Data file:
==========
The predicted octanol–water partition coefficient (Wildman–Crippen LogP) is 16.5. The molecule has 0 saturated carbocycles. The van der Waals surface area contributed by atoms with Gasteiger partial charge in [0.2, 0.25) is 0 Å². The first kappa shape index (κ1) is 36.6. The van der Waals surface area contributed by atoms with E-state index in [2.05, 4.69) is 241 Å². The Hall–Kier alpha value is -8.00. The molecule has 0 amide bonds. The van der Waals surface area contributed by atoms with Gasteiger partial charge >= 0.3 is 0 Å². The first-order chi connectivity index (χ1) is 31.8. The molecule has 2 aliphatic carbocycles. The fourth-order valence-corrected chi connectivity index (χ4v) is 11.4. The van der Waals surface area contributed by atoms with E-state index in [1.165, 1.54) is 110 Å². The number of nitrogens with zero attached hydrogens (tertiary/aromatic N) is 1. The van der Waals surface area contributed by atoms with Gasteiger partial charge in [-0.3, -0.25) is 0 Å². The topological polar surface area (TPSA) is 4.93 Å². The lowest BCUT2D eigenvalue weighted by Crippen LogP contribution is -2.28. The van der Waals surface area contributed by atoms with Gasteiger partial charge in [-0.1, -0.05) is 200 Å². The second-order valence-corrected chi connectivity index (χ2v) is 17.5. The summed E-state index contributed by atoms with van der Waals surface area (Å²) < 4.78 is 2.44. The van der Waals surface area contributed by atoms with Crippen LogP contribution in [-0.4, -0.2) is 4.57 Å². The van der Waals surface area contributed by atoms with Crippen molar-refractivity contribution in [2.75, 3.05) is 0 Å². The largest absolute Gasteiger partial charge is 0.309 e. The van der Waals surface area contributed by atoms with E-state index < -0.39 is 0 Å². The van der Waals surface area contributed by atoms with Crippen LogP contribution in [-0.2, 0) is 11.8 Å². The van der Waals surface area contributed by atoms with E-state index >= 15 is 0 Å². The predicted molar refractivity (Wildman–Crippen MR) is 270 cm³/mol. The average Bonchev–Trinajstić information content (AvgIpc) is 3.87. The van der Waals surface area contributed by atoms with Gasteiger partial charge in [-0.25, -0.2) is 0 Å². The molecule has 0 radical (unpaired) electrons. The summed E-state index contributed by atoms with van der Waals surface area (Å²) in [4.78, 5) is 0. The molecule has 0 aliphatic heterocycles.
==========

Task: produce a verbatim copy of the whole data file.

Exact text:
The predicted octanol–water partition coefficient (Wildman–Crippen LogP) is 16.5. The molecule has 0 saturated carbocycles. The van der Waals surface area contributed by atoms with Gasteiger partial charge in [0.2, 0.25) is 0 Å². The first kappa shape index (κ1) is 36.6. The van der Waals surface area contributed by atoms with E-state index in [2.05, 4.69) is 241 Å². The Hall–Kier alpha value is -8.00. The molecule has 0 amide bonds. The van der Waals surface area contributed by atoms with Gasteiger partial charge >= 0.3 is 0 Å². The first-order chi connectivity index (χ1) is 31.8. The molecule has 2 aliphatic carbocycles. The fourth-order valence-corrected chi connectivity index (χ4v) is 11.4. The van der Waals surface area contributed by atoms with E-state index in [1.165, 1.54) is 110 Å². The number of nitrogens with zero attached hydrogens (tertiary/aromatic N) is 1. The van der Waals surface area contributed by atoms with Gasteiger partial charge in [-0.3, -0.25) is 0 Å². The topological polar surface area (TPSA) is 4.93 Å². The lowest BCUT2D eigenvalue weighted by Crippen LogP contribution is -2.28. The van der Waals surface area contributed by atoms with Gasteiger partial charge in [-0.1, -0.05) is 200 Å². The second-order valence-corrected chi connectivity index (χ2v) is 17.5. The summed E-state index contributed by atoms with van der Waals surface area (Å²) < 4.78 is 2.44. The van der Waals surface area contributed by atoms with Crippen LogP contribution in [-0.4, -0.2) is 4.57 Å². The van der Waals surface area contributed by atoms with Crippen molar-refractivity contribution in [2.75, 3.05) is 0 Å². The largest absolute Gasteiger partial charge is 0.309 e. The van der Waals surface area contributed by atoms with E-state index < -0.39 is 0 Å². The van der Waals surface area contributed by atoms with Crippen LogP contribution in [-0.2, 0) is 11.8 Å². The van der Waals surface area contributed by atoms with E-state index >= 15 is 0 Å². The predicted molar refractivity (Wildman–Crippen MR) is 270 cm³/mol. The average Bonchev–Trinajstić information content (AvgIpc) is 3.87. The van der Waals surface area contributed by atoms with Gasteiger partial charge in [-0.25, -0.2) is 0 Å². The molecule has 0 radical (unpaired) electrons. The summed E-state index contributed by atoms with van der Waals surface area (Å²) in [4.78, 5) is 0. The molecule has 0 aliphatic heterocycles.